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Abu Dhabi, UAEWednesday 19 December 2018

This country is a role model for integration

The UAE has effectively set a precedent for empowerment in the region

Dr Amal Al Qubaisi, who was elected Speaker at the Federal National Council (FNC), became the first woman to head a parliamentary institution in the region. Delores Johnson / The National
Dr Amal Al Qubaisi, who was elected Speaker at the Federal National Council (FNC), became the first woman to head a parliamentary institution in the region. Delores Johnson / The National

The UAE has a track record of plugging any gaps that may open up between development, inclusion and advancement - from proposing longer maternity leave to giving sons of Emirati mothers citizenship, the Federal National Council has listened to and addressed those voices calling for the advancement of women’s affairs.

As The National recently reported, the Arab League’s women’s affairs director recently said that the UAE is a role model for the effective integration of women in political systems thanks, in large part, to the efforts of Sheikha Fatima bint Mubarak, president of the Supreme Council for Motherhood and Childhood.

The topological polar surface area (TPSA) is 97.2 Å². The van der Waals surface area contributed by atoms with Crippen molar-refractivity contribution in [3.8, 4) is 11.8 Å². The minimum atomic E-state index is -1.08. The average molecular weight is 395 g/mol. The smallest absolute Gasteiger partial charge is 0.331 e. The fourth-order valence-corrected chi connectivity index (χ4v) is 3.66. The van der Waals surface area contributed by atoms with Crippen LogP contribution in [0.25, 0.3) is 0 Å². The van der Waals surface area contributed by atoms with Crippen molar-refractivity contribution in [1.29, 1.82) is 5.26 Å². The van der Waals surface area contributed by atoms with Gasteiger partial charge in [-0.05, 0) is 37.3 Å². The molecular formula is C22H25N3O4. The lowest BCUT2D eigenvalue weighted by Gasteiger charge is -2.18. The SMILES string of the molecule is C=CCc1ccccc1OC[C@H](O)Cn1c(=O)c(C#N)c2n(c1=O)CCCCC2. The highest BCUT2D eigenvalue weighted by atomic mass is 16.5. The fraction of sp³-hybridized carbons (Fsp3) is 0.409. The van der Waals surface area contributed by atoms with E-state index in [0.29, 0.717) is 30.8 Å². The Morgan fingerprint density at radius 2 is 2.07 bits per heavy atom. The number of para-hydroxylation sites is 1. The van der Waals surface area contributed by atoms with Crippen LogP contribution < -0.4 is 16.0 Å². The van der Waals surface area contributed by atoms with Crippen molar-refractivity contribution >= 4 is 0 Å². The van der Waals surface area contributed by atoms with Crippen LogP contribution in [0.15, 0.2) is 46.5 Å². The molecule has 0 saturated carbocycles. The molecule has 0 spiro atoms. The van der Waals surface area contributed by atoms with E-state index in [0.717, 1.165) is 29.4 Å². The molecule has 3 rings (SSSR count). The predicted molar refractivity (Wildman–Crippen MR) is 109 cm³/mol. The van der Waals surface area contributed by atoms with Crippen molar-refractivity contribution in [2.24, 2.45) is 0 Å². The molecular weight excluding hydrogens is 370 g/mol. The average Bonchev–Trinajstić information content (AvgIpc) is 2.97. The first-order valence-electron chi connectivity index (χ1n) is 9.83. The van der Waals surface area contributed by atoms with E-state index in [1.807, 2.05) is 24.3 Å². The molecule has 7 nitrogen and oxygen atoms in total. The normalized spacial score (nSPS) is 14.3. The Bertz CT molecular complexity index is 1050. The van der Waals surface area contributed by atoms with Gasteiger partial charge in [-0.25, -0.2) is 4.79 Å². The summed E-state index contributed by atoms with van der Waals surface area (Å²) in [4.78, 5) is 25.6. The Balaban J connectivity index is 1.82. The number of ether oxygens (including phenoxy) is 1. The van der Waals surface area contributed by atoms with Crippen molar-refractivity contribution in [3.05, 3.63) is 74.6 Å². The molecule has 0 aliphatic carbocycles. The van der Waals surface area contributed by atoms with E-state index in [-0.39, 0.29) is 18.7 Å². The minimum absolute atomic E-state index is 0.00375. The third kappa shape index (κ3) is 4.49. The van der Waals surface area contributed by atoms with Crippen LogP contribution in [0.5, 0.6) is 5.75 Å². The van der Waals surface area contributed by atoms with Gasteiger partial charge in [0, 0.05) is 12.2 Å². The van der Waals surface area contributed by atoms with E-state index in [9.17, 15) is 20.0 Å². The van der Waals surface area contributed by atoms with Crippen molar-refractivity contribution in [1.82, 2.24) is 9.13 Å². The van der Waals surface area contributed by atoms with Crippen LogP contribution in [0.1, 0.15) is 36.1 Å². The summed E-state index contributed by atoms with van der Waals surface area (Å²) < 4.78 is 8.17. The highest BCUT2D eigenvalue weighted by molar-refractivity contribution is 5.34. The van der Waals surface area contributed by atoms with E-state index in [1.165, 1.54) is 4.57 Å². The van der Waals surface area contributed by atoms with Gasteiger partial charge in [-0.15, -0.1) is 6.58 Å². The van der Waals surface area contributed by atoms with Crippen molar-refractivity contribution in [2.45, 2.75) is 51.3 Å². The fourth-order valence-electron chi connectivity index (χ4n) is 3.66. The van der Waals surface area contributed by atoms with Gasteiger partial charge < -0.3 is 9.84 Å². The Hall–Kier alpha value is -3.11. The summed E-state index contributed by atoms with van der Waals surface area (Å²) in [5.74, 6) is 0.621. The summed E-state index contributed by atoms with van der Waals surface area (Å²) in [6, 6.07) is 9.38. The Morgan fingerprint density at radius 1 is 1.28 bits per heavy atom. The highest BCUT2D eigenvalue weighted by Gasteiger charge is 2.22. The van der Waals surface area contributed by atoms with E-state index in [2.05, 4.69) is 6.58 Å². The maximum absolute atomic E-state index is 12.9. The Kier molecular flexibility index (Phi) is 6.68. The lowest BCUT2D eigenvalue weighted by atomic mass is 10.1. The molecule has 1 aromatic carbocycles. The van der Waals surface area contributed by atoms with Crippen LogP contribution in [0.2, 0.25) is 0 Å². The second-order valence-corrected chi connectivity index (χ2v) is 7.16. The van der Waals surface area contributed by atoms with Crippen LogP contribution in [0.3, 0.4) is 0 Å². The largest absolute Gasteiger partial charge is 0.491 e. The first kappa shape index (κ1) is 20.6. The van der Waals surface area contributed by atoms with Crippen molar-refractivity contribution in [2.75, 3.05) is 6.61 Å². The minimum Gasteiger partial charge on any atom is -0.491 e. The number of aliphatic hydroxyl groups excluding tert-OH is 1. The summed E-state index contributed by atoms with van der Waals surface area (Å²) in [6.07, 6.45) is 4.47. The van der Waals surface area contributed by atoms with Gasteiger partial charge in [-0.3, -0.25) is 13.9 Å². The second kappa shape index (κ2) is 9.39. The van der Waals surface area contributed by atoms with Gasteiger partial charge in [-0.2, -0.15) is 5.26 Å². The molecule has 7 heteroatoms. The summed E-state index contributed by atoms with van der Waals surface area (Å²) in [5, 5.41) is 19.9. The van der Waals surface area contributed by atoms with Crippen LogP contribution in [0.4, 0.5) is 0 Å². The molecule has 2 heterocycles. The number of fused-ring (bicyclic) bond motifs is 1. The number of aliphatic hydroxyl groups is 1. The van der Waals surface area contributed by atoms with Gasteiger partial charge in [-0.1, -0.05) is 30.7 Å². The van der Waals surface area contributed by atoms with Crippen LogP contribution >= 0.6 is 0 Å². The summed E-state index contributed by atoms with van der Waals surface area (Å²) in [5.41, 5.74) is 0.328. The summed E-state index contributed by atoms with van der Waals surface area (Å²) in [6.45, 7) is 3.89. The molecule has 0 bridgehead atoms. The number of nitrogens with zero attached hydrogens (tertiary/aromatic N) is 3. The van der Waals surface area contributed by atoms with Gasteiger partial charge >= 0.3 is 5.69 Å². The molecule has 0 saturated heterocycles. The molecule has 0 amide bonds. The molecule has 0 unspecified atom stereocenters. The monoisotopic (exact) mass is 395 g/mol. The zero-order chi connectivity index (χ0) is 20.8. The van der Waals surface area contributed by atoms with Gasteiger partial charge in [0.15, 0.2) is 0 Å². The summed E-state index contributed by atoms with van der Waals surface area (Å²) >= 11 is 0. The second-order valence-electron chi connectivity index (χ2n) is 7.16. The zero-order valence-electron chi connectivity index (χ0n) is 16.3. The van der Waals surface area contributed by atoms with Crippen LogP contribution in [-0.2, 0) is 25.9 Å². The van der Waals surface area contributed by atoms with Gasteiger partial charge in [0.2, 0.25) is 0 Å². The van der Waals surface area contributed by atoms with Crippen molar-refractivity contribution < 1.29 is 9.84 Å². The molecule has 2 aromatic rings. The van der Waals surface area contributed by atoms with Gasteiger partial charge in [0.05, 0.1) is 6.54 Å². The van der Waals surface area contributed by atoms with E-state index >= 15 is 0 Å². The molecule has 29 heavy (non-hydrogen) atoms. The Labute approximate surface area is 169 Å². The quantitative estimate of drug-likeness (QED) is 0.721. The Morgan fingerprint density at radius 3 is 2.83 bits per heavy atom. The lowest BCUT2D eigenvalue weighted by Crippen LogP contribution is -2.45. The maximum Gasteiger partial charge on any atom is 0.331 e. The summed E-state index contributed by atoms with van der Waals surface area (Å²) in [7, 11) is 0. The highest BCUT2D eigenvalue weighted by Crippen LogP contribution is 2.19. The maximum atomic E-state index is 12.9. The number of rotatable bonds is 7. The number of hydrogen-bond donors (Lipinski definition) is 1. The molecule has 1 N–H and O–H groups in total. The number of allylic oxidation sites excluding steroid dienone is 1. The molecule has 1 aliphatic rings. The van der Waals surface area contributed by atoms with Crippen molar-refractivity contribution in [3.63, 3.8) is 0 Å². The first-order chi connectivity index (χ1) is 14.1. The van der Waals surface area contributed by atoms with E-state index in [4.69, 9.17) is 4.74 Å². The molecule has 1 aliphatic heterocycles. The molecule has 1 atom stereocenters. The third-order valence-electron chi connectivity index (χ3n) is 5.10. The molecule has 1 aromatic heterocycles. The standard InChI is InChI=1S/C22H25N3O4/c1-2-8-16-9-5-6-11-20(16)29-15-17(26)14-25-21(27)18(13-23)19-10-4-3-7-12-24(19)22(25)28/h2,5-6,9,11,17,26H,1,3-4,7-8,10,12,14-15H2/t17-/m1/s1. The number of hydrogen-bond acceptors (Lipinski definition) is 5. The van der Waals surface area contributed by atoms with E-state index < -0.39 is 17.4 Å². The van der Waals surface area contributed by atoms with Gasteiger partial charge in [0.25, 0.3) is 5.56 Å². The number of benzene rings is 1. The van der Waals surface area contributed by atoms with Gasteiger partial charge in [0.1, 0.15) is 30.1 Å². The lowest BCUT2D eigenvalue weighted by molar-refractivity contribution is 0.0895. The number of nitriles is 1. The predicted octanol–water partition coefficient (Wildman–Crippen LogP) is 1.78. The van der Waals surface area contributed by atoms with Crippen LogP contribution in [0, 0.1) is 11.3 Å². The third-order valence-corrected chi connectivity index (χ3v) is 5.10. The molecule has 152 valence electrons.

On the occasion of last year’s Emirati Women’s Day, Sheikh Mohammed bin Rashid, Vice President and Ruler of Dubai, declared that Emirati women made up two-thirds of government employees and university graduates and a third of the Cabinet. Eight of the UAE’s 29 ministerial portfolios are held by women and yesterday’s report on education found that three federal institutions of higher learning have mostly women enrolled.

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Still, despite the integration of women in decision-making processes and government advisory council positions, ensuring proportionate representation in the workplace has not been without challenges. As The National also reported yesterday, the country needs the help of employers to encourage more Emirati women to take on roles in predominantly male industries, such as in the legal and engineering fields. Calls for determining male-female ratios and communicating these results are but a few tangible steps in this direction that must be heeded openly and systematically.

World opinion of women’s rights in the Middle East remains poor and the region has not been able to shake off this stereotype save a few exceptions. In the modern age, the UAE is one of them. This is reflected, first and foremost, by the number of women who come from abroad to work across all domains, thanks to the country’s opportunities and expansive policies. In the political sphere, less than two years ago, Dr Amal Al Qubaisi, who was elected Speaker of the Federal National Council (FNC), became the first woman to head a parliamentary institution in the region.

Indeed, any nascent economy should take note of the link between economic perseverance and inclusiveness. In that light, the mere introduction of a day each year to mark the nation’s women is as loud a statement as the calls that are continually being made for their empowerment.